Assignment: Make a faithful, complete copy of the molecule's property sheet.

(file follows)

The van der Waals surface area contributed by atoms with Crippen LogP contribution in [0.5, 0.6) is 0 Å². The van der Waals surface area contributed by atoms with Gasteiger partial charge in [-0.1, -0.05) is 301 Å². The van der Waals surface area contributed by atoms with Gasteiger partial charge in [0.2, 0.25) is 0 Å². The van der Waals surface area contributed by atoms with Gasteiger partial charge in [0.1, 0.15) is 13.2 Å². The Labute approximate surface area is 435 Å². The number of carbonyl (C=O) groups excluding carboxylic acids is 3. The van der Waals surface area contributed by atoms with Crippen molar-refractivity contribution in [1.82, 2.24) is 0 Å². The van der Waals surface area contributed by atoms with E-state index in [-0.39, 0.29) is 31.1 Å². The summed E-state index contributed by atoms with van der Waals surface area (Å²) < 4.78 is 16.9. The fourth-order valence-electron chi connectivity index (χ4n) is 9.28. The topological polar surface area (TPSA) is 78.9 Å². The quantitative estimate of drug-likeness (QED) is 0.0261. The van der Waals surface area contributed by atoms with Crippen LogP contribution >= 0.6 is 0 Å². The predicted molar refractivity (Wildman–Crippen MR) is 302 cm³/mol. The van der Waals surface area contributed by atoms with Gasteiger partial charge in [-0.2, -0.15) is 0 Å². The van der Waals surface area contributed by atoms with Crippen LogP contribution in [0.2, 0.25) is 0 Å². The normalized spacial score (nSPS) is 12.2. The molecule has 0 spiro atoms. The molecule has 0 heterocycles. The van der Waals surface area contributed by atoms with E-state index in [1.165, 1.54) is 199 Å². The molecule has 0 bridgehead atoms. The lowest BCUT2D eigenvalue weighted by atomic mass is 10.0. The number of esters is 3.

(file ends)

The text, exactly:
The van der Waals surface area contributed by atoms with Crippen LogP contribution in [0.5, 0.6) is 0 Å². The van der Waals surface area contributed by atoms with Gasteiger partial charge in [-0.1, -0.05) is 301 Å². The van der Waals surface area contributed by atoms with Gasteiger partial charge in [0.2, 0.25) is 0 Å². The van der Waals surface area contributed by atoms with Gasteiger partial charge in [0.1, 0.15) is 13.2 Å². The Labute approximate surface area is 435 Å². The number of carbonyl (C=O) groups excluding carboxylic acids is 3. The van der Waals surface area contributed by atoms with Crippen molar-refractivity contribution in [1.82, 2.24) is 0 Å². The van der Waals surface area contributed by atoms with E-state index in [-0.39, 0.29) is 31.1 Å². The summed E-state index contributed by atoms with van der Waals surface area (Å²) < 4.78 is 16.9. The fourth-order valence-electron chi connectivity index (χ4n) is 9.28. The topological polar surface area (TPSA) is 78.9 Å². The quantitative estimate of drug-likeness (QED) is 0.0261. The van der Waals surface area contributed by atoms with Crippen LogP contribution >= 0.6 is 0 Å². The predicted molar refractivity (Wildman–Crippen MR) is 302 cm³/mol. The van der Waals surface area contributed by atoms with Gasteiger partial charge in [-0.2, -0.15) is 0 Å². The van der Waals surface area contributed by atoms with Crippen LogP contribution in [0.2, 0.25) is 0 Å². The normalized spacial score (nSPS) is 12.2. The molecule has 0 spiro atoms. The molecule has 0 heterocycles. The van der Waals surface area contributed by atoms with E-state index in [1.165, 1.54) is 199 Å². The molecule has 0 bridgehead atoms. The lowest BCUT2D eigenvalue weighted by atomic mass is 10.0. The number of esters is 3.